How to Build a Positive Relationship with Your Child's Teacher
By Adele Paynter
Our job as parents and educators is to work together to ensure that we make school a safe space for great learning to take place. This is the kind of partnership that defines a school and makes it such an amazing place for kids. Here are a few things to keep in mind as you build relationships with your child’s teacher:
Share & Listen
You are an expert on your child, and it's important to share your insights with your teacher — your child's hopes/dreams, worries/fears and interests/passions. It helps us be better teachers for your children. Your child’s teachers will also share their unique perspective on your child with you. Sometimes what we see is the same; sometimes what we see is different. All the adults in a child’s life have unique perspectives and vantage points, which is what makes sharing and open communication so valuable.
As parents, we know that every year will have its share of bumps in the road. and an important lesson we teach our children is how we respond to those adversities. Please reach out quickly and directly to your child’s teachers to problem-solve any challenges together. This will help keep small problems small and allows teachers to quickly get on top of any larger issues. Teachers appreciate you sharing any concerns directly with them — even if they are hard to share — and the sooner, the better!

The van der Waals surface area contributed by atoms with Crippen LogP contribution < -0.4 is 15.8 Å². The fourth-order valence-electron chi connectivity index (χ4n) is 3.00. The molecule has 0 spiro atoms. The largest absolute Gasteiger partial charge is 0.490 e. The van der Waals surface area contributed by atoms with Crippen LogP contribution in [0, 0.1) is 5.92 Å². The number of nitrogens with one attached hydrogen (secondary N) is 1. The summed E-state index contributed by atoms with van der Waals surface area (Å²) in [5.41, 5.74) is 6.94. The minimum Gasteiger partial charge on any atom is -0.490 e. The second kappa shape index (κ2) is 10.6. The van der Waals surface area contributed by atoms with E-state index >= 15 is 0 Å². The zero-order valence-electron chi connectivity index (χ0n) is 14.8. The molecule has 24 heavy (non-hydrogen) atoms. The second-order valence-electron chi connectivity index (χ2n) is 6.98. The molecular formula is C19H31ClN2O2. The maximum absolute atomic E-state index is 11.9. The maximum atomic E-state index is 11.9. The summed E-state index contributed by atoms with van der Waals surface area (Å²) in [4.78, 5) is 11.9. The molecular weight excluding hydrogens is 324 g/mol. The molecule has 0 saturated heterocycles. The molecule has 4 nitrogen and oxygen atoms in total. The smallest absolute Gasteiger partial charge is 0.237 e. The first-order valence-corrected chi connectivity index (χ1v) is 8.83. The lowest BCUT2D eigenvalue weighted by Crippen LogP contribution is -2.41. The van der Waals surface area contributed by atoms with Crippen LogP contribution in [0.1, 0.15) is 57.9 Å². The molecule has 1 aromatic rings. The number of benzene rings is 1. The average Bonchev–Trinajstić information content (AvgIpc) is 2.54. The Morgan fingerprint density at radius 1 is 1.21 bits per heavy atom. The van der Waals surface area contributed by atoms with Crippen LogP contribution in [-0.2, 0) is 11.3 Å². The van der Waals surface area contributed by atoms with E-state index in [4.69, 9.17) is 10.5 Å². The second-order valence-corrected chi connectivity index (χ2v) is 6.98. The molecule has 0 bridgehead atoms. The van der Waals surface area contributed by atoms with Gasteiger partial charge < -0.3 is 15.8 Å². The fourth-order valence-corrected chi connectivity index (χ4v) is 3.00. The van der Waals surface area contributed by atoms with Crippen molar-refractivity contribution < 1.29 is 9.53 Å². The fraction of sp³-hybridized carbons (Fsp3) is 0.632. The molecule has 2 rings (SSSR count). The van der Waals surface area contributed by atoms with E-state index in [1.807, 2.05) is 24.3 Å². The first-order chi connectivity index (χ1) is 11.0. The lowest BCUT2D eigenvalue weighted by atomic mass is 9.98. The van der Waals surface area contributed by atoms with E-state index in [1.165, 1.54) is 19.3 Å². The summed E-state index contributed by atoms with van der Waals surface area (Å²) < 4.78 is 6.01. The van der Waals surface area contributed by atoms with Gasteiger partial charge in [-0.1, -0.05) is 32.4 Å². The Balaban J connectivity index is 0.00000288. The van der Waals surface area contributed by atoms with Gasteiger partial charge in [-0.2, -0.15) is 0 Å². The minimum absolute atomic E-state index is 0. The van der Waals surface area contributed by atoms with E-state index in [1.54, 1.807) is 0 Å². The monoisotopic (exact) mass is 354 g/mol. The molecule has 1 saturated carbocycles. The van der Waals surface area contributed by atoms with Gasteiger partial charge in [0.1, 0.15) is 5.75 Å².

Kindness and a Sense of Humor
Teaching and parenting are hard, so we always encourage a healthy amount of kindness, forgiveness and humor. During my first year teaching, one mom came into the classroom and said to me, “Let’s make a deal. … I'll believe about half of what my child says about school if you believe about half of what she tells you about my parenting.”
Raising children is no easy task, but a little laughter and camaraderie will help everyone keep it all in perspective.
Adele Paynter is the Head of Lower School for Charlotte Country Day School.
About the school: Located in South Charlotte, Charlotte Country Day School has a 75-year history in the area and serves grades from junior Kindergarten through 12th grade. It is also the only independent school in the region to have a separate campus for Middle School students. From vocal and instrumental music to single-gender math classes, the curriculum is designed to support students during these transitional years.